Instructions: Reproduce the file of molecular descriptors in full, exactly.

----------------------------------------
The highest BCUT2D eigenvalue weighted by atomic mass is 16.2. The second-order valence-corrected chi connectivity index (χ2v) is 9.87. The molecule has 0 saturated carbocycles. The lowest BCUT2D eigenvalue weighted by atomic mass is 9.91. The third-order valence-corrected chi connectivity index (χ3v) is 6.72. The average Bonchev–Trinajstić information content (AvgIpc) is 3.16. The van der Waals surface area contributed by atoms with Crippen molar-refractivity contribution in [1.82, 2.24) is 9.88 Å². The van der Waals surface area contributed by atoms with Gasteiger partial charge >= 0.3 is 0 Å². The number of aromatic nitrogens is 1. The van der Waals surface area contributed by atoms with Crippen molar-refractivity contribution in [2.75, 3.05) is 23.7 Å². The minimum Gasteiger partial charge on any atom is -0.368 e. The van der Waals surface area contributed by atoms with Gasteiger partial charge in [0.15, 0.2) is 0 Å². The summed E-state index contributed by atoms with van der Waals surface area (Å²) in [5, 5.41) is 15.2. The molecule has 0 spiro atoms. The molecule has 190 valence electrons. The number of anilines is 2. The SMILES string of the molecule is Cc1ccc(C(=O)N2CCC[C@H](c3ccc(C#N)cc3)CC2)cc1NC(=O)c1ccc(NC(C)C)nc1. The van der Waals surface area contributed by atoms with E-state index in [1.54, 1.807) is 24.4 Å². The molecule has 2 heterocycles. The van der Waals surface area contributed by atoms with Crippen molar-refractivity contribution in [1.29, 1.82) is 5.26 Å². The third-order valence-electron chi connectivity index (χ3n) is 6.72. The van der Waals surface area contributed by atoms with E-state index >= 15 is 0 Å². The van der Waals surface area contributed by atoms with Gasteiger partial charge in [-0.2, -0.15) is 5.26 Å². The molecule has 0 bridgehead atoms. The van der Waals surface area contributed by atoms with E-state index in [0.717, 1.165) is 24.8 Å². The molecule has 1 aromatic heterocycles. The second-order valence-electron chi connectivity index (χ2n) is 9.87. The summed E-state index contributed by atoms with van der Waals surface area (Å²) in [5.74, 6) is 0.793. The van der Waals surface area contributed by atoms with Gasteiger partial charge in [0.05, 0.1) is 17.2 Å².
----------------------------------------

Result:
The highest BCUT2D eigenvalue weighted by atomic mass is 16.2. The second-order valence-corrected chi connectivity index (χ2v) is 9.87. The molecule has 0 saturated carbocycles. The lowest BCUT2D eigenvalue weighted by atomic mass is 9.91. The third-order valence-corrected chi connectivity index (χ3v) is 6.72. The average Bonchev–Trinajstić information content (AvgIpc) is 3.16. The van der Waals surface area contributed by atoms with Crippen molar-refractivity contribution in [1.82, 2.24) is 9.88 Å². The van der Waals surface area contributed by atoms with Gasteiger partial charge >= 0.3 is 0 Å². The number of aromatic nitrogens is 1. The van der Waals surface area contributed by atoms with Crippen molar-refractivity contribution in [2.75, 3.05) is 23.7 Å². The minimum Gasteiger partial charge on any atom is -0.368 e. The van der Waals surface area contributed by atoms with Gasteiger partial charge in [0.15, 0.2) is 0 Å². The summed E-state index contributed by atoms with van der Waals surface area (Å²) in [5, 5.41) is 15.2. The molecule has 0 spiro atoms. The molecule has 190 valence electrons. The number of anilines is 2. The SMILES string of the molecule is Cc1ccc(C(=O)N2CCC[C@H](c3ccc(C#N)cc3)CC2)cc1NC(=O)c1ccc(NC(C)C)nc1. The van der Waals surface area contributed by atoms with E-state index in [1.54, 1.807) is 24.4 Å². The molecule has 2 heterocycles. The van der Waals surface area contributed by atoms with Crippen molar-refractivity contribution in [1.29, 1.82) is 5.26 Å². The third-order valence-electron chi connectivity index (χ3n) is 6.72. The van der Waals surface area contributed by atoms with E-state index >= 15 is 0 Å². The van der Waals surface area contributed by atoms with Gasteiger partial charge in [-0.2, -0.15) is 5.26 Å². The molecule has 0 bridgehead atoms. The van der Waals surface area contributed by atoms with E-state index in [0.717, 1.165) is 24.8 Å². The molecule has 1 aromatic heterocycles. The second-order valence-electron chi connectivity index (χ2n) is 9.87. The summed E-state index contributed by atoms with van der Waals surface area (Å²) in [5.74, 6) is 0.793. The van der Waals surface area contributed by atoms with Gasteiger partial charge in [0.05, 0.1) is 17.2 Å².